Denver Children’s Advocacy Center keeps abused children from falling through system’s cracks

The vision of a frightened child recounting for authorities over and over an experience of abuse or other trauma is more a relic of the past than the current reality, thanks to child advocacy centers.

In 1995, hundreds of professionals came together to start the Denver Children’s Advocacy center. The multidisciplinary team that includes social workers, police investigators, therapists, prosecutors and doctors pursues cases as a group while providing help to children and families.

“People realized that child victims of crime were having to retell their stories over and over and over,” center director Michelle Davis, said. “Several professionals in the area felt children victims of these crimes were basic falling through the cracks.”

A child might tell the story to a teacher, then a school counselor or nurse, a social worker, to the police and then possibly during a trial. Repeatedly recounting a traumatic experience can be traumatizing on its own, Davis said.

“Children’s advocacy centers were founded to find an unbiased, safe space for a child to come to and speak and tell that story one time,” Davis said.

The Denver center has experts trained and certified to conduct forensic interviews. The interviewer sits down with a child in a friendly setting at the center or a space the multidisciplinary team shares. The interviewer asks non-leading questions in a way that is comfortable for the child.

Other team members, who are out of sight, might watch or monitor the interview, which is recorded. A report is written and shared with the team.

The center’s forensic interviewers use a nationally recognized, research-based protocol to talk to the children, said Sgt. Eric Denke of the Denver Police Department’s missing and exploited persons unit.

“These methods lead to a better interview from the child that is based on their recollection and not based on a rigid set of questions and answers,” Denke said in an email. “They conduct the interview in a manner that doesn’t involve a lot of the things you may anticipate in a police interview if you’ve watched TV.  This can help them (children) as they recount the often-traumatic events that they are revealing.”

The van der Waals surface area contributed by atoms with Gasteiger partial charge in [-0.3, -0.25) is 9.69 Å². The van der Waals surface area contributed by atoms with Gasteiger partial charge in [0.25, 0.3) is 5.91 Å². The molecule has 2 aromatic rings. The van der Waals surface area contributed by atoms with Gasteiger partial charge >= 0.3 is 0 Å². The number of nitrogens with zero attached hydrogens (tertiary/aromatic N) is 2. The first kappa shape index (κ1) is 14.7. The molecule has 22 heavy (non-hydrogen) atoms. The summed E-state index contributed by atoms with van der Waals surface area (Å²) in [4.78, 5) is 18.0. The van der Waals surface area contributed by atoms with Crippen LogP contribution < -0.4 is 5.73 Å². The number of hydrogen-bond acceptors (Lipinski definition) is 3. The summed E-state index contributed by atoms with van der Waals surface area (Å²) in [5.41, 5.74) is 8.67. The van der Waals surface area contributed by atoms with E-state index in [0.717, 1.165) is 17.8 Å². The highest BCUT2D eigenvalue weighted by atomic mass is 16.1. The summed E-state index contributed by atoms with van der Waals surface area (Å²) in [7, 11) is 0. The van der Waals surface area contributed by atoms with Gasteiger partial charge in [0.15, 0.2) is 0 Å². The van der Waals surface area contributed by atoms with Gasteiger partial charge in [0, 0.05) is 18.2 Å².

The police department is responsible for the overall criminal investigation and for preparing the case to present to the prosecutor, Denke said. Children might still have to testify in court, he added, but the amount of testimony is often limited because of the forensic interviews.

“Having a forensic interview program is what makes us a children’s advocacy center,” Davis said. “But beyond the forensic interview program, we do so much more.”

The center offers treatment and other services to children and families. Davis said the center works with family members not guilty of the abuse to try to keep the family together.

The center also works with schools on preventing abuse, and educates families and the community about child development. Davis said the center works with underserved communities and has bilingual therapists and interviewers. The program offers services at satellite offices in the metro area.

Daniela Perez, one of the bilingual therapists who works with children, teens and their parents, said the traumas children are dealing with include physical, sexual and domestic abuse. Some of the children are toddlers.

“We work with kiddos as early as they can start walking and as early as they can start talking. We meet them at their needs,” Perez said.

Staff members use art, play and other approaches in treatment, Perez said. She has found herself working more intensely with the whole family when a parent is in the process of  being deported.

“The kids are affected socially and emotionally. Their grades are affected, their family system is affected,” Perez said. “I can’t prevent the deportation, but I’m here to help as we wait for court and the decision.”

Throughout the pandemic, the staff conducted therapy sessions via video or telephone. “We got creative with how we offered therapy,” Perez said.

The number of people the center serves has increased over the years, Davis said. Therapists met with 1,004 children in 2020 and conducted 508 forensic interviews. The year before, therapists saw 992 children and conducted 646 interviews.

Davis said without therapy, children who have suffered trauma can go on to experience anxiety and depression, abuse alcohol and drugs, and drop out of school.

“Getting into therapy and early prevention are very important so a child can be empowered to live their best life and not let this event define them,” Davis said of any trauma. “It might be a part of them, but it won’t define them and they can become a good, functioning adult.”

Name of organization: Denver Children’s Advocacy Center

Address: 2149 Federal Blvd., Denver

In operation since: 1995

Number of employees: 22

Annual budget: $2.4 million

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